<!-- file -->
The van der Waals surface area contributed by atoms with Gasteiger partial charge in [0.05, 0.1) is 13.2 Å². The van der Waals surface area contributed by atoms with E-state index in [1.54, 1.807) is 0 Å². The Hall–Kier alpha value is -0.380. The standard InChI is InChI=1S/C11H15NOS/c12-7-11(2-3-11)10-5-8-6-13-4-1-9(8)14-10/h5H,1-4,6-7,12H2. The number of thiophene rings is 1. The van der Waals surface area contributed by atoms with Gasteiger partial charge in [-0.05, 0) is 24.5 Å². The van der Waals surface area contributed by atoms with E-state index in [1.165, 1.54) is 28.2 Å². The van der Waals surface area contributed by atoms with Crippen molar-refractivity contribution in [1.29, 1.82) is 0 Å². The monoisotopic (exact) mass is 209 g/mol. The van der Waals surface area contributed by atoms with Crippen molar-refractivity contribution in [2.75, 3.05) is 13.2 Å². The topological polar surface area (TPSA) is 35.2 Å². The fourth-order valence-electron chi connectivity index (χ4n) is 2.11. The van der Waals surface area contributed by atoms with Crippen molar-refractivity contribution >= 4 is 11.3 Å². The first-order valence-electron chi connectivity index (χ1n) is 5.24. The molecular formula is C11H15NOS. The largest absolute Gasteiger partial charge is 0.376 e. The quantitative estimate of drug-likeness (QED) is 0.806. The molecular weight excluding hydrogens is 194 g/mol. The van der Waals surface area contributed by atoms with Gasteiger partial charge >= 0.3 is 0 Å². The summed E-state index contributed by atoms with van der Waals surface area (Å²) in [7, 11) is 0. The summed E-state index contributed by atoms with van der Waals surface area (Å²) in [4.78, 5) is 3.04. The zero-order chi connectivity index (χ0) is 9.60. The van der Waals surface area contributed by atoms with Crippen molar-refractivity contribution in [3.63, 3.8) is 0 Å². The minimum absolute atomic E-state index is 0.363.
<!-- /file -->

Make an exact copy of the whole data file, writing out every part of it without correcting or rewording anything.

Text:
The van der Waals surface area contributed by atoms with Gasteiger partial charge in [0.05, 0.1) is 13.2 Å². The van der Waals surface area contributed by atoms with E-state index in [1.54, 1.807) is 0 Å². The Hall–Kier alpha value is -0.380. The standard InChI is InChI=1S/C11H15NOS/c12-7-11(2-3-11)10-5-8-6-13-4-1-9(8)14-10/h5H,1-4,6-7,12H2. The number of thiophene rings is 1. The van der Waals surface area contributed by atoms with Gasteiger partial charge in [-0.05, 0) is 24.5 Å². The van der Waals surface area contributed by atoms with E-state index in [1.165, 1.54) is 28.2 Å². The van der Waals surface area contributed by atoms with Crippen molar-refractivity contribution in [1.29, 1.82) is 0 Å². The monoisotopic (exact) mass is 209 g/mol. The van der Waals surface area contributed by atoms with Crippen molar-refractivity contribution in [2.75, 3.05) is 13.2 Å². The topological polar surface area (TPSA) is 35.2 Å². The fourth-order valence-electron chi connectivity index (χ4n) is 2.11. The van der Waals surface area contributed by atoms with Crippen molar-refractivity contribution >= 4 is 11.3 Å². The first-order valence-electron chi connectivity index (χ1n) is 5.24. The molecular formula is C11H15NOS. The largest absolute Gasteiger partial charge is 0.376 e. The quantitative estimate of drug-likeness (QED) is 0.806. The molecular weight excluding hydrogens is 194 g/mol. The van der Waals surface area contributed by atoms with Gasteiger partial charge >= 0.3 is 0 Å². The summed E-state index contributed by atoms with van der Waals surface area (Å²) in [7, 11) is 0. The summed E-state index contributed by atoms with van der Waals surface area (Å²) in [4.78, 5) is 3.04. The zero-order chi connectivity index (χ0) is 9.60. The van der Waals surface area contributed by atoms with Crippen molar-refractivity contribution in [3.63, 3.8) is 0 Å². The minimum absolute atomic E-state index is 0.363.